# How good is a 3.7 GPA anyway? A Tale of Academic Standing Systems from Canada and the U.K.

Jun 4, 2019 · 6 min read

Warning: this post may sound unfriendly with its grades-and-GPA focus. But it is hoped that it ultimately shows that grades are NOT the be-all and end-all. Opinion is author’s own.

Our previous post illustrate a general formula to calculate your GPA, a measure primarily used in Canada and America. A quick recap:

If you have a 1x B+, 3x A- ’s, 1 x A from five 3-credit courses from a term, in many North-American university grading systems on a 4.0 scale, it would mean:

((1 * 3) * (3.3)) + ((3*3) * (3.7)) + ((3*1) * (4.0)) / ((3 * 3 + (3 * 1) + (3 * 1)))= 3.68 GPA.

In plain English, this is just the sum of your individual course grade multiplied by respective grade points, divided by total course weight of the semester.

All good?

Good.

Now let’s take things up a notch. We round the number to 1-significant digit, making it 3.7. We wonder:

# How good is a 3.7 GPA anyway?

That is the North American point of view. What does this mean across borders?

In the United Kingdom, a 3.7 GPA can be very roughly translated to “upper-second class honours”. For example, the USA-UK Fullbright Commission classes it as upper-second class honours¹ (denoted II:i). Meaning, if you get an average of 3.7 GPA in all your semesters, from a UK perspective this would mean being able to graduate with upper second class honours.

And what does it mean in a raw UK-module mark?

66.7 % .

Because obtaining 70% and above is an A-class achievement in the UK grading system. It is classified as an A or A+ grade. Whereas in North America, getting 66.7% in a senior-level course will land you as a B or B-, which means“at or below average” in terms of senior class standing. If you are going to Canada or the US for university from abroad, and is used to getting a hit rate of 68–75% in the exams and already getting an A, get this straight now. You’ll be sorry if you don’t. No-one would tell you that you’re falling behind, because privacy around class mark is strictly upheld and is the most important thing in the world. You will not know that you need to keep up until you receive your grade at the end of the term.

OK, so 3.7 GPA is an upper second class honours. Right. We then ask:

# What good is an upper second class honours degree anyway?

An honours degree is a separate program within a major, desiged for futher studies in the field.

Some requirements e.g. time limit to finishing program, year-to-year GPA requirement, compulsory honours classes, graudation thesis, and a higher minimum in-major credit hours, are involved. The program is designed for those preparing for further studies, or looking for a more condensed learning experience within a field.

For departments requiring a minor this means that if you don’t also maintain a minor, and fail to meet honours requirements in your last year, you have to drop out of the program and stay for another semester to complete your minor, so that you can graduate with an ordinary degree. Due to the all-academic nature, most people don’t find it appetizing or its job prospects encouraging. Therefore, the percentage of honours enrolment is usually low. In my department for example, it is 20 out of 1,000 of students in the major.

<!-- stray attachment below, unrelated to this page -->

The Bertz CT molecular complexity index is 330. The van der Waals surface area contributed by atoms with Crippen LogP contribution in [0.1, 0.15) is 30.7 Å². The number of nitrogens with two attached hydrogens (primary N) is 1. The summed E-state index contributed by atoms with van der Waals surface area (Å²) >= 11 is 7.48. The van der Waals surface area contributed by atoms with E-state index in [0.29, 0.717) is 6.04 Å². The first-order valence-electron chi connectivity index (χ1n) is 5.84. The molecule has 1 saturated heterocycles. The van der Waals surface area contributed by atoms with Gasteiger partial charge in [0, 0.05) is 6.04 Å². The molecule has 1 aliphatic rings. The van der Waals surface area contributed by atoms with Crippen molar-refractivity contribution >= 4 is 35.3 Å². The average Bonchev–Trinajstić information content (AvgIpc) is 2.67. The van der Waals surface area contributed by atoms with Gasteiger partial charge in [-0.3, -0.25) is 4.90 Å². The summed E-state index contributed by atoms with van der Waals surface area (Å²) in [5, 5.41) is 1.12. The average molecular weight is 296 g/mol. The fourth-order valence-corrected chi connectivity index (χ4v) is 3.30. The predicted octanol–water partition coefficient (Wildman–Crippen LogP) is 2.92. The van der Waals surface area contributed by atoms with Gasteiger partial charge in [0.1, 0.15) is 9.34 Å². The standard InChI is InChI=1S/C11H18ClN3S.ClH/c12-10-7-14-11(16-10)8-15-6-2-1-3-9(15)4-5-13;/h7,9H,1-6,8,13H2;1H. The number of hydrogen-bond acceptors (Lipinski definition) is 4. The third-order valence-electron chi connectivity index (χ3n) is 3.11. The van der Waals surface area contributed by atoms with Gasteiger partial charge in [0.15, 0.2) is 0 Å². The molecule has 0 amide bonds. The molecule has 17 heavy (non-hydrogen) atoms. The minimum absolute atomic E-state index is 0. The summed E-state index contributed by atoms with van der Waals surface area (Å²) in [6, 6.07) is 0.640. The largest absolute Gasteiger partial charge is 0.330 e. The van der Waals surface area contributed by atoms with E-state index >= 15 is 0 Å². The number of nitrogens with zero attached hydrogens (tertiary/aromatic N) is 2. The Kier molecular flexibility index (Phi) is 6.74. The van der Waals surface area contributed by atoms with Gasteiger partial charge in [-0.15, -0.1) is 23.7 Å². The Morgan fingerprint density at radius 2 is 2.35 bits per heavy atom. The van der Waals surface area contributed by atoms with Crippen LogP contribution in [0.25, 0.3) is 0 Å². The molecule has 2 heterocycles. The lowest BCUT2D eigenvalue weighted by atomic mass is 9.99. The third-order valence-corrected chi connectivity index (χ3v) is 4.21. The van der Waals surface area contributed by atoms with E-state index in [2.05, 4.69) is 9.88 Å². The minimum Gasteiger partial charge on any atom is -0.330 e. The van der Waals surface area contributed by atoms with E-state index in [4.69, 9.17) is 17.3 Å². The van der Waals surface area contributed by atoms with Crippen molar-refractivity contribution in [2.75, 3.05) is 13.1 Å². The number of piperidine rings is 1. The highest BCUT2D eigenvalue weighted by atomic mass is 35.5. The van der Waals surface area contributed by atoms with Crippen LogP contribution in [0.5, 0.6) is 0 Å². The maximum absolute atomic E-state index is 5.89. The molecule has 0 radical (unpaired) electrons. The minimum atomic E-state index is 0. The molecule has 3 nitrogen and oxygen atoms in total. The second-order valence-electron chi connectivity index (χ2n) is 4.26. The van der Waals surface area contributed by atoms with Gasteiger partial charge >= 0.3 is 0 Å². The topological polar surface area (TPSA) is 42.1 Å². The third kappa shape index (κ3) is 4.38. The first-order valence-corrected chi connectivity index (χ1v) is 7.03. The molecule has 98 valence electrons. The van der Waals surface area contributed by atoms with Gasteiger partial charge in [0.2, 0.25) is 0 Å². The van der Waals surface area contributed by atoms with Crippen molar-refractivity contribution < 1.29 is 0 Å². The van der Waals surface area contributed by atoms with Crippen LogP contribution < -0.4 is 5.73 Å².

An honours degree puts you in the race to graduating with honours. For example, if you maintain a 3.7 GPA for all senior-level in-major courses and a 3.5 overall GPA in your final year, you can graduate with a first class honours. If your grades fall short, you can get a second class honours or an ordinary honours degree provided all other requirements are met.

Let’s view it from the U.K. lens, where

An honours degree is a graded degree.

An honours degree means that your degree will be graded with class standings, instead of a pass/fail. You don’t necessarily have to complete a thesis. Subsequently, most students opt for the route — 97% of them, in 2017/18³.

The honours class standings are :

1. First Class Honours (I, typically ≥ 70%)
2. Upper Division Second Class Honours (II:i, typically between 60% and 69%)
3. Lower Division Second Class Honours (II:ii, typically between 50% and 59%)
4. Third Class Honours (III, typically between 40% and 49%)

Over 25% of pupils nowadays graduate with a U.K. first class honours. However, this is different across institutions. Imperial College London, for example, awards just under half of their graduates (44.7%) a first class honours standing. University of Oxford awards it to a third of their graduates² . In 2017/18, 76% of all full-time bachelor’s degree graduates in the U.K. obtained a first class or upper second class honours degree³.

Although the issue of grade inflation has been raised and debated for a few years now, there seems no curb to this race-to-the-top nash equilibrium. But who knows? A non-indicative grading scheme may actually incentivize students to develop other interests and skills rather than focusing on the transcript.

# Whoa. Do they know this?

This also means that a 3.7 GPA is viewed in the UK as a standing lower than 1/3 of the campus fulltime undergraduate population. Probably not how one would interpret it in Canada!

# OK. What is your point now?

But this post also hopes to highlight how grades are completely arbitrary. They can be defined differently across departments. They can be changed in a few meetings. They can be gamed. They can inflate. They are discounted across borders. On its own, a student’s 3.7 GPA may reflect very little other than their time management skills, their awareness of how the system work, or how well they stay within their comfort zone.

Getting an honours degree does not mean you are honourable, and a third class degree does not mean that you are any less intelligent than the first class folks.

Work hard, but realise that you are not your grades. You are a lot more.

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